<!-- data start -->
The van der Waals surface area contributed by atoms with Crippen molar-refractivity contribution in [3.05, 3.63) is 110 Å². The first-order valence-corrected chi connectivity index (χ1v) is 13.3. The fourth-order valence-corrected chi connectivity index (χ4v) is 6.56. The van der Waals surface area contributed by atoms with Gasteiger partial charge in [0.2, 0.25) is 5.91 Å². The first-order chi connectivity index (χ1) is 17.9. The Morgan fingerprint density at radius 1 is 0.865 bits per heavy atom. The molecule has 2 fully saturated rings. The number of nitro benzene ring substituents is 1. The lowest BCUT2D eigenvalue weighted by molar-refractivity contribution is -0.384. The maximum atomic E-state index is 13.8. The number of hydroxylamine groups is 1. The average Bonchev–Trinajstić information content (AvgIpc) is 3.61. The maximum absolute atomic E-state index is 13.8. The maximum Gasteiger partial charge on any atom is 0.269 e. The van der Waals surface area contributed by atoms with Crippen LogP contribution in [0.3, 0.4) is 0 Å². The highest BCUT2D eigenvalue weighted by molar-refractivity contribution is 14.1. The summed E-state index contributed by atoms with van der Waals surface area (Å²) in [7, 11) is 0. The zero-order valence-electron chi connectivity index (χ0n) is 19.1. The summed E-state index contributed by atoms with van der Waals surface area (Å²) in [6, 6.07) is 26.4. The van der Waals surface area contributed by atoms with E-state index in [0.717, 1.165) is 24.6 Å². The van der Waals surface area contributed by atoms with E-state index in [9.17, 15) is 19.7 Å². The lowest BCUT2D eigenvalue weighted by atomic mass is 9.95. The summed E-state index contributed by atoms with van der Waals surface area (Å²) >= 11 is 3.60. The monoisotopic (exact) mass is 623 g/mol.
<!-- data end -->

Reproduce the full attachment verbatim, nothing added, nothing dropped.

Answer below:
The van der Waals surface area contributed by atoms with Crippen molar-refractivity contribution in [3.05, 3.63) is 110 Å². The first-order valence-corrected chi connectivity index (χ1v) is 13.3. The fourth-order valence-corrected chi connectivity index (χ4v) is 6.56. The van der Waals surface area contributed by atoms with Gasteiger partial charge in [0.2, 0.25) is 5.91 Å². The first-order chi connectivity index (χ1) is 17.9. The Morgan fingerprint density at radius 1 is 0.865 bits per heavy atom. The molecule has 2 fully saturated rings. The number of nitro benzene ring substituents is 1. The lowest BCUT2D eigenvalue weighted by molar-refractivity contribution is -0.384. The maximum atomic E-state index is 13.8. The number of hydroxylamine groups is 1. The average Bonchev–Trinajstić information content (AvgIpc) is 3.61. The maximum absolute atomic E-state index is 13.8. The maximum Gasteiger partial charge on any atom is 0.269 e. The van der Waals surface area contributed by atoms with Crippen LogP contribution in [0.3, 0.4) is 0 Å². The highest BCUT2D eigenvalue weighted by molar-refractivity contribution is 14.1. The summed E-state index contributed by atoms with van der Waals surface area (Å²) in [7, 11) is 0. The zero-order valence-electron chi connectivity index (χ0n) is 19.1. The summed E-state index contributed by atoms with van der Waals surface area (Å²) in [6, 6.07) is 26.4. The van der Waals surface area contributed by atoms with E-state index in [0.717, 1.165) is 24.6 Å². The van der Waals surface area contributed by atoms with E-state index in [9.17, 15) is 19.7 Å². The lowest BCUT2D eigenvalue weighted by atomic mass is 9.95. The summed E-state index contributed by atoms with van der Waals surface area (Å²) >= 11 is 3.60. The monoisotopic (exact) mass is 623 g/mol.